In 1786, when the Rehoboth Church was dedicated by Bishop Francis Asbury, Monroe County was still a part of Greenbrier County. It wasn't until 1799 that Monroe would separate from Greenbrier. The Rehoboth Church is located in what is now Monroe County, just outside of Union, West Virginia. One of the best accounts of the Rehoboth Church comes from The History of Monroe County, West Virginia by Oren F. Morton, originally published in 1916.
"It would seem fitting to devote a chapter of this book to an account of the oldest house of worship in all that portion of the Virginias lying west of the Shenadoah Valley. It occupies an inconspicuous site, is in decrepit condition, and is anything but imposing in size. But associated with this humble structure is a history of great interest."
"Among the people who were living in the Sinks at the close of the Revolution were several Methodist families. Among these were the BLANTONS, the CHRISTYS, the JOHNSONS, and the WARRENS. They held religious meetings at their homes, and as their membership was growing, they organized a regular society late in the summer of 1784. This date, it will be observed, is also that of the independence of the Methodist Church. Their meetings were often at a schoolhouse near where their church was afterward built. Among the local preachers were John WISEMAN and James CHRISTY. The number who attended, many of them coming on foot from a long distance, made it necessary to have a regular preacher. Early in 1785 Edward KEENAN wrote to Bishop ASBURY to send them one. In response to this call, a young man names William PHOEBUS was sent. He was a favorite with ASBURY and is often mentioned by him."
"Although an interested attendant at the meetings, KEENAN was not at this time a member of the society. The parents, both of himself and his wife, were Catholics, and his wife was Catholic also. When the preachers came to his house to hold prayers, his wife and her mother would continue their carding and spinning. But while on his return with PHOEBUS and several other men from attending a meeting on Potts Creek, a conversation arose which lapsed into singing. KEENAN was then and there converted, and he remained a Methodist to the day of his death in 1826. He became a steward and class-leader, for which duties he was highly qualified. His wife and mother-in-law also joined the church."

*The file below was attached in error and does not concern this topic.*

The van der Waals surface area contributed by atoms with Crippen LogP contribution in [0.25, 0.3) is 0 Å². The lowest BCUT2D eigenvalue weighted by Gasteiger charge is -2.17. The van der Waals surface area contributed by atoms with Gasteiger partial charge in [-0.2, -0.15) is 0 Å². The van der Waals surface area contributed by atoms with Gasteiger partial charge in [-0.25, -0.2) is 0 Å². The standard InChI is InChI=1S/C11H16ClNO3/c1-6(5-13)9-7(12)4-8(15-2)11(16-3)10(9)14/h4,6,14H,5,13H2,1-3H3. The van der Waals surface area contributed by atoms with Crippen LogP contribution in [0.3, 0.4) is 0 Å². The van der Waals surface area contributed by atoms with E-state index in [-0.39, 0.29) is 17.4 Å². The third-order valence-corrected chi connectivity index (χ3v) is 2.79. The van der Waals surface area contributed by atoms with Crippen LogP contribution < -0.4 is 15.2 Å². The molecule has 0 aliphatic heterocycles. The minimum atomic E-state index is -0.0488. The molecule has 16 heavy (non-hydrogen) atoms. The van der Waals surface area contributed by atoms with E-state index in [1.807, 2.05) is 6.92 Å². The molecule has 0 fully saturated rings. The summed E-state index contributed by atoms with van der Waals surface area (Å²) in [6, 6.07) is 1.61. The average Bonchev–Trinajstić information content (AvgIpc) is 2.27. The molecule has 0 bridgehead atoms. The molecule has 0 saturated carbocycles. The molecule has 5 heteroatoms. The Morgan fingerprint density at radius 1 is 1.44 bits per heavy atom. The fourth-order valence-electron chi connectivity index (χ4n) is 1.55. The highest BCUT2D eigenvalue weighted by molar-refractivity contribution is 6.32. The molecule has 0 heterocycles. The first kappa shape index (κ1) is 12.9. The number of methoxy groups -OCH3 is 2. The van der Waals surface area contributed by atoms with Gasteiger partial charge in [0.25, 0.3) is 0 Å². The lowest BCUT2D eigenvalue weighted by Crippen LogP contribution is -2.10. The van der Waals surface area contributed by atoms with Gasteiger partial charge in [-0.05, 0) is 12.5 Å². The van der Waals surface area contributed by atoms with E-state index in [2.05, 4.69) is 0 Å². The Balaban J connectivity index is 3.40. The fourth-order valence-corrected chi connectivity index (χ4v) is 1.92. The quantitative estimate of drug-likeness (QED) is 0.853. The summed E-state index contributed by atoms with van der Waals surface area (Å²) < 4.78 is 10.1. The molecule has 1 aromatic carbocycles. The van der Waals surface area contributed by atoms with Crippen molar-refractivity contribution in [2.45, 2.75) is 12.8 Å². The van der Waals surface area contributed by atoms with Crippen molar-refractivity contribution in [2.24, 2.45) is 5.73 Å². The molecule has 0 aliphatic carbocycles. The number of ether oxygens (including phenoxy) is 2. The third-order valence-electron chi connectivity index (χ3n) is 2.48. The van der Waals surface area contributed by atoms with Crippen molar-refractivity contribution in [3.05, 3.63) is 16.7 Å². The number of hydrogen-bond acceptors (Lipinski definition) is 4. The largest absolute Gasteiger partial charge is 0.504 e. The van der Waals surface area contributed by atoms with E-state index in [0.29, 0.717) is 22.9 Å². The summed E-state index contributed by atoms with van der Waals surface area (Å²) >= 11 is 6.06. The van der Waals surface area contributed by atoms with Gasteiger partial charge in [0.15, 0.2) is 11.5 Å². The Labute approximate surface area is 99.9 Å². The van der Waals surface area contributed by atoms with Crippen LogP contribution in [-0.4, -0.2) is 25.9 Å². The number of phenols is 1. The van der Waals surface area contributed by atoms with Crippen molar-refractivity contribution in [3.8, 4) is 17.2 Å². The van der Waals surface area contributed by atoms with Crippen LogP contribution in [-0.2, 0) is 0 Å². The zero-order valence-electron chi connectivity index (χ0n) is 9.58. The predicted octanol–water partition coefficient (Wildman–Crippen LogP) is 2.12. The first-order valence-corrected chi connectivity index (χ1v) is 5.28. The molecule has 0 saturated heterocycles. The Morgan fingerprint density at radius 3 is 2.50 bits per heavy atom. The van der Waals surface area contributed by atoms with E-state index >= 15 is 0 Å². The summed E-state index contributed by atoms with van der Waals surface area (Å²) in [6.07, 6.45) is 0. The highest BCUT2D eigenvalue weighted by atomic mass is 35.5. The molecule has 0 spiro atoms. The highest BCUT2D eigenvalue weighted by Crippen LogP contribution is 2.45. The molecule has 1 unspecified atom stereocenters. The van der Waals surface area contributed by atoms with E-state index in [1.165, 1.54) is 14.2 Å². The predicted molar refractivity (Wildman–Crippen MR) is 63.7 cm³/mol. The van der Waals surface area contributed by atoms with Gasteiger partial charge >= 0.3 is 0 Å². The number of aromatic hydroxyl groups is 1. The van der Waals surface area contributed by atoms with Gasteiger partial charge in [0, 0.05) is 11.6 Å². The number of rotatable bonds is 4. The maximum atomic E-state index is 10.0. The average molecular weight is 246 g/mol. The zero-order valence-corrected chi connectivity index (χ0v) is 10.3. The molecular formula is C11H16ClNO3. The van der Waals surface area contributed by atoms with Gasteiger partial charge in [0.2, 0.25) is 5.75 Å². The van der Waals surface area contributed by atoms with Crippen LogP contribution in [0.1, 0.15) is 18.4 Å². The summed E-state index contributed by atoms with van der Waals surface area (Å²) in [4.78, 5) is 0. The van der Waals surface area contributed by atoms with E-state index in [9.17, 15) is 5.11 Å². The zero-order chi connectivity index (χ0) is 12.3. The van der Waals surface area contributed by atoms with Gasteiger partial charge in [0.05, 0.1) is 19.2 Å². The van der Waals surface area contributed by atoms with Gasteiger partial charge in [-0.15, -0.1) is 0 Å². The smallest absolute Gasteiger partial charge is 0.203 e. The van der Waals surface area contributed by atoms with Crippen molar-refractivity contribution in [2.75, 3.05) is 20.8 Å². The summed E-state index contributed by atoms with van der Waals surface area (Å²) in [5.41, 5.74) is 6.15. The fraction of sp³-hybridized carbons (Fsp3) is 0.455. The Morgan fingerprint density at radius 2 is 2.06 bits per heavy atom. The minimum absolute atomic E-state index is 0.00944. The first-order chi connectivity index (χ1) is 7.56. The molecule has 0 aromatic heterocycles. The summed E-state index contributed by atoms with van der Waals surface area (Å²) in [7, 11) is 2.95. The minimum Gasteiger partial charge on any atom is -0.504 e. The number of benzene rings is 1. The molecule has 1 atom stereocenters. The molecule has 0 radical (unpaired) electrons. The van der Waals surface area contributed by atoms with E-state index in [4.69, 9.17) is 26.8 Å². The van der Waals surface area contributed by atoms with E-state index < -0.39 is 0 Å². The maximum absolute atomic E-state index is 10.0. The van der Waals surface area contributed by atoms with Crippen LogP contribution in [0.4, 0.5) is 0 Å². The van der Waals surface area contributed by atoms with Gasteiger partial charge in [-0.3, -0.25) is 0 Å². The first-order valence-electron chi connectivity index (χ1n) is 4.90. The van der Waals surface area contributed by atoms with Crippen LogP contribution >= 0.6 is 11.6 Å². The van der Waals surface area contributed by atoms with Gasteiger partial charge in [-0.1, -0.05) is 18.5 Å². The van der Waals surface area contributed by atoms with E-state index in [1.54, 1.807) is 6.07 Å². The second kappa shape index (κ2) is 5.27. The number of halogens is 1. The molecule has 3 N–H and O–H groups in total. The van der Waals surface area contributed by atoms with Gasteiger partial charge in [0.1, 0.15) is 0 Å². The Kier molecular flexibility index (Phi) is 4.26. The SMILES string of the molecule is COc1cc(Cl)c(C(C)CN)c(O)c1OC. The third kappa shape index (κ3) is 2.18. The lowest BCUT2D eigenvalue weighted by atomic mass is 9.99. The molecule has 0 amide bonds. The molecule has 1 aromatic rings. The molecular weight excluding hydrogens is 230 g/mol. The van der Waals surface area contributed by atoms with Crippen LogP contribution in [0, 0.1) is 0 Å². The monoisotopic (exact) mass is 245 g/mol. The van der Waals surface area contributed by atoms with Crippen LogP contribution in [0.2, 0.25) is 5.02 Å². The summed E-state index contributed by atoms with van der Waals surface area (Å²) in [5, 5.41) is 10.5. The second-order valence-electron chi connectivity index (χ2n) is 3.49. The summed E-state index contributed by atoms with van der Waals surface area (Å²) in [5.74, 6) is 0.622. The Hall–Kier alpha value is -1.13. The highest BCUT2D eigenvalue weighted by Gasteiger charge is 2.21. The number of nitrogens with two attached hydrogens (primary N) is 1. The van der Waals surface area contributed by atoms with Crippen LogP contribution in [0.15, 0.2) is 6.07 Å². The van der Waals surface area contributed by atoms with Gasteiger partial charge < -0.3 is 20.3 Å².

"The log cabins of the frontier were so small, and the schoolhouses so very few as well as small, that a special house of worship became urgent. KEENAN executed the following bond:
Know all men by these presents, that I, Edward Keenan, of the county of Greenbrier and state of Virginia, am held and truly bound unto William Scarborough, James Scarborough, Daniel McMullen, James Christy, and Alexander House, or such trustees as shall be appointed by the preachers of the Methodist church, in the just sum of fifty pounds of good and lawful money of the state aforesaid, to the which payment well and truly to be made, I bind myself, executors, administrators, and assigns, jointly and severally, and each of them. In witness whereof, I have hereunto set my hand and seal this ninth day of February in the year of our Lord 1787. The condition of the above obligation is such that if the above bound Edward Keenan shall make or cause to be made a lawful right and title to a tract of land containing four acres, whereupon the preaching house stands, then this obligation to be void, or else remain in full force and effect and in virtue of the law. Whereunto I have set my hand and seal this day and date above written.
Signed, sealed, and delivered in presence of teste: Jacob Cook, Abraham Friend.
"The actual deed calls for five acres, but the county book in which it was recorded is now missing."
"The church building was completed in June, 1786. Only logs of medium size were used and it would have taken but a very few days to fell the trees and put the timbers into place. Samuel CLARK, a veteran of the Revolution, was one of the men who placed the wall-logs in their positions. The little building, whose floor space is not quite twenty-one feet by twenty-nine, was set up near the bottom of a circular depression in the limestone tableland. From this circumstance it can scarcely be seen from a distance of more than a hundred yards in any direction. The choice of ground was doubtless because it was not yet felt that the danger of Indian raids was entirely over. The red men could not have come within rifle-shot unseen. It had sometimes been necessary for the settlers around to shelter themselves in Byrnside's fort about two miles away. On one occasion the KEENANs ran to the fort in the darkness. Their baby Margaret was wrappped in a white sheet, so that her mother could better see the way."
"The interments in the churchyard are numerous, and few of the older graves are marked. Among them are those of Edward KEENAN and his wife."
It has been said that "through this country and in distant parts may be found many who can trace back their spiritual pedigree to a revival at Rehoboth."